After a full calendar year has passed, our worst case fears regarding the current administration’s intentions to roll back decades of environmental policy work and progress are being realized. The onslaught of reversals has been staggering. Worst of all, the intent is seemingly designed to enrich a minority of well-connected private sector interests with complete disregard as to what may be best for America’s long term interests—both environmentally and economically. At a time when global leaders must spearhead efforts to address climate change and protect biodiversity for future generations, America’s leaders seem intent on accelerating the rate of carbon emissions, extinction of species and degradation of our few remaining pristine ecosystems. All of this will simply make life more difficult and costly in the future.
While this Administration threatens to destroy decades of environmental law and policy, The Harder Foundation remains steadfast in our commitment to working with others to resist environmental rollbacks and to protect biodiversity in the face of a rapidly changing climate. We are careful to invest our grant dollars in strategies that maintain critical environmental protections, strengthen citizen muscle, and develop long term solutions.
Despite current challenges, we are pleased to have supported a number of successful initiatives over the past year. Our multi-year commitment to support campaigns aimed at restricting the expansion of fossil fuels in the Northwest resulted in a number of wins. Most impressive was the final denial of a permit to construct what would have been the country’s largest oil-by-rail terminal in Vancouver, Washington. Our rapid response program introduced during 2017, gave us the capacity to quickly place funding where it could make an immediate impact. Almost 6% of our total grant budget was allocated to this program and we made 9 grants to groups able to respond quickly to a new threat, opportunity or unanticipated event. Our place-based funding to support grassroots collaboration to manage public lands is getting traction. We are seeing appreciable progress in places where conservation groups are working with agencies and stakeholders to manage natural resources for ecosystem and economic benefits, with the long term goal of protecting and restoring public lands and waters.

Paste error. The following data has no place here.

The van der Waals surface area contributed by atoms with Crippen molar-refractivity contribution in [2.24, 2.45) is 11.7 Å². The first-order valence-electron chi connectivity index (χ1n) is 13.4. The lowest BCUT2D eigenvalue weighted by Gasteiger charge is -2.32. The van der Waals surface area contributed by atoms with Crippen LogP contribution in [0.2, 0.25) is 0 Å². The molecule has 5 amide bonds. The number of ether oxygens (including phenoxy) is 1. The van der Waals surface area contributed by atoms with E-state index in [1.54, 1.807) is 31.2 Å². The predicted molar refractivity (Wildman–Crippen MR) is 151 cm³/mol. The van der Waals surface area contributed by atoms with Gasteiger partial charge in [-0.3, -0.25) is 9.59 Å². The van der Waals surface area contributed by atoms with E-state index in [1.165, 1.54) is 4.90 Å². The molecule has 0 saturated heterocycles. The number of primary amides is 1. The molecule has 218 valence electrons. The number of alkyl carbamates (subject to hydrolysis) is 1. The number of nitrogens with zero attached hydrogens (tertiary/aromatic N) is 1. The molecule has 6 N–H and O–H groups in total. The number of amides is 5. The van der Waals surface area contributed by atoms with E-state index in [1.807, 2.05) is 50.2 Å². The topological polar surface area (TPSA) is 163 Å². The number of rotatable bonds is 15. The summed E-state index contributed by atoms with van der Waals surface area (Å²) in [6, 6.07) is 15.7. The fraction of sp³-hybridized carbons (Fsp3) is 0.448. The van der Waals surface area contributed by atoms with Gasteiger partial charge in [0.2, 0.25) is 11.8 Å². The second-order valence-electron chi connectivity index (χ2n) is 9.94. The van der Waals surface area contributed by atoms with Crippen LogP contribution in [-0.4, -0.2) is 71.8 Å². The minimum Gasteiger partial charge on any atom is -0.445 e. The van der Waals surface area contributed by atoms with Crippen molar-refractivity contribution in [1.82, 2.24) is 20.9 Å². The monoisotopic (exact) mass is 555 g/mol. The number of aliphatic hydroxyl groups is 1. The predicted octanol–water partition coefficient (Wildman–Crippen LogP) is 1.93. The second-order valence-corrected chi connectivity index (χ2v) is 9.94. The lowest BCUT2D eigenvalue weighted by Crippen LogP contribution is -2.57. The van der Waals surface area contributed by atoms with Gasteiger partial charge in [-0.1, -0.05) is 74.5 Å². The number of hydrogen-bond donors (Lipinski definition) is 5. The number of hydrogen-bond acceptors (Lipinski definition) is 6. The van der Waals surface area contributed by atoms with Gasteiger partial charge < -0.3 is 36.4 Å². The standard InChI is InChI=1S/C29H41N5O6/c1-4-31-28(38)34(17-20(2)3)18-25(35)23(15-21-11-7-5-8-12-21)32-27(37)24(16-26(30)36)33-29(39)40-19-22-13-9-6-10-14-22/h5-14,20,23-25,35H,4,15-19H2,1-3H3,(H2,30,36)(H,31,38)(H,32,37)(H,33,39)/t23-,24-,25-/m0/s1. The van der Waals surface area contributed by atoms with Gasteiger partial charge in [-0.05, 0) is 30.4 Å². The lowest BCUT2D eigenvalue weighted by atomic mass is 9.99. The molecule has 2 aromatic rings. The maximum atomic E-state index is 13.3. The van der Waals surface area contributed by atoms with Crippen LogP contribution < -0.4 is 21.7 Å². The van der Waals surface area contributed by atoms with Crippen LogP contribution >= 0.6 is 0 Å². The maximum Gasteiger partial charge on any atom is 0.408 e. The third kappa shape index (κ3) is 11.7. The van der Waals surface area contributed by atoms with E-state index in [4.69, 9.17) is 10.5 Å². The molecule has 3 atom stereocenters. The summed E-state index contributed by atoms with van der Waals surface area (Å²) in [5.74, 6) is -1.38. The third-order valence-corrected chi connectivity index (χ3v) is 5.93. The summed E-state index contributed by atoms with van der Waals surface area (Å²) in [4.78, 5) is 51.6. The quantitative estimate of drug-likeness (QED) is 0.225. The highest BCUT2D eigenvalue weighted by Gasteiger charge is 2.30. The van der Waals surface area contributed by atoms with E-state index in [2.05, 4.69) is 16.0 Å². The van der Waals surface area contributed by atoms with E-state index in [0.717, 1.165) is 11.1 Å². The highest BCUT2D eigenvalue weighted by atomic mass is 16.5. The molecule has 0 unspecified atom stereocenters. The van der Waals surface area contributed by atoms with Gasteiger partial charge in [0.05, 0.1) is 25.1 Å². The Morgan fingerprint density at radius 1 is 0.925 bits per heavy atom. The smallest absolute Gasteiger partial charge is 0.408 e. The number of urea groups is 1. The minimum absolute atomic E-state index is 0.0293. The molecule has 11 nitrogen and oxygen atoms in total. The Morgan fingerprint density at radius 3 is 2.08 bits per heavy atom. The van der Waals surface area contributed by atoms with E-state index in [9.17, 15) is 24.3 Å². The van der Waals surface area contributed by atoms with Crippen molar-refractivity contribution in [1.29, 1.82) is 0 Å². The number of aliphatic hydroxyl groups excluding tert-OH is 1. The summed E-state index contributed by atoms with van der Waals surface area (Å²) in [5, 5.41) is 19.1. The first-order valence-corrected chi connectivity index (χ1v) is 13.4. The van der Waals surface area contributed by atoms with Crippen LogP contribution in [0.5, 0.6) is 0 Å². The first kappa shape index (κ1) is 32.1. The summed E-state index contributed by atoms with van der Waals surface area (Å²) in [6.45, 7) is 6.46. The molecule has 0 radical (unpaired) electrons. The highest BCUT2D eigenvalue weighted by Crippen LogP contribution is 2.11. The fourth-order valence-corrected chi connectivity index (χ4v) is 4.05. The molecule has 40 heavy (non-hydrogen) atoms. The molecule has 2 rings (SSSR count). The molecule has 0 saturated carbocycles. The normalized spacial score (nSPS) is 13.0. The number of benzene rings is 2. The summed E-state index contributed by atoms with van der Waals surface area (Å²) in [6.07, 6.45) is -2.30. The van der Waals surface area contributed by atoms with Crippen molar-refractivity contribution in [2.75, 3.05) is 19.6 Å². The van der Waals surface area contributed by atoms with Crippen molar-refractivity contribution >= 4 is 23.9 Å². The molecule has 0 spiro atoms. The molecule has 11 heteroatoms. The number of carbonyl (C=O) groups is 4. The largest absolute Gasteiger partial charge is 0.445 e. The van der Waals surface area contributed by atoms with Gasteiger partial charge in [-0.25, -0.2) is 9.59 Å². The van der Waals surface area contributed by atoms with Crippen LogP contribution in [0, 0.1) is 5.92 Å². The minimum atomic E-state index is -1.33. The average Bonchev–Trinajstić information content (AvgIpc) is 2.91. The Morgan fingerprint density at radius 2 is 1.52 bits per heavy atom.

For more information on our overall grant program, please refer to the 2018 Program Priorities page of this website.
Operationally, during 2017 the Foundation’s portfolio increased about 20% as a result of strong equity markets worldwide. After grants and administrative expenses, the Foundation’s asset level increased from $34.6 million at the beginning of the year to $38.1 million by year end. This growth in our endowment allowed us to boost our 2017 grant budget to $1,345,000, which was an appreciable increase from our initial annual grantmaking goal. This increased budget allowed us to make 47 grants in our core geographic areas. As we begin 2018, we are projecting a modestly higher grant budget for the year, as we are hopeful for another constructive year in global financial markets.
As always, I very much wish to thank all of our grantees for their fantastic work, particularly in these challenging times. We are deeply honored to support such admirable efforts and recognize the progress being made.
President, The Harder Foundation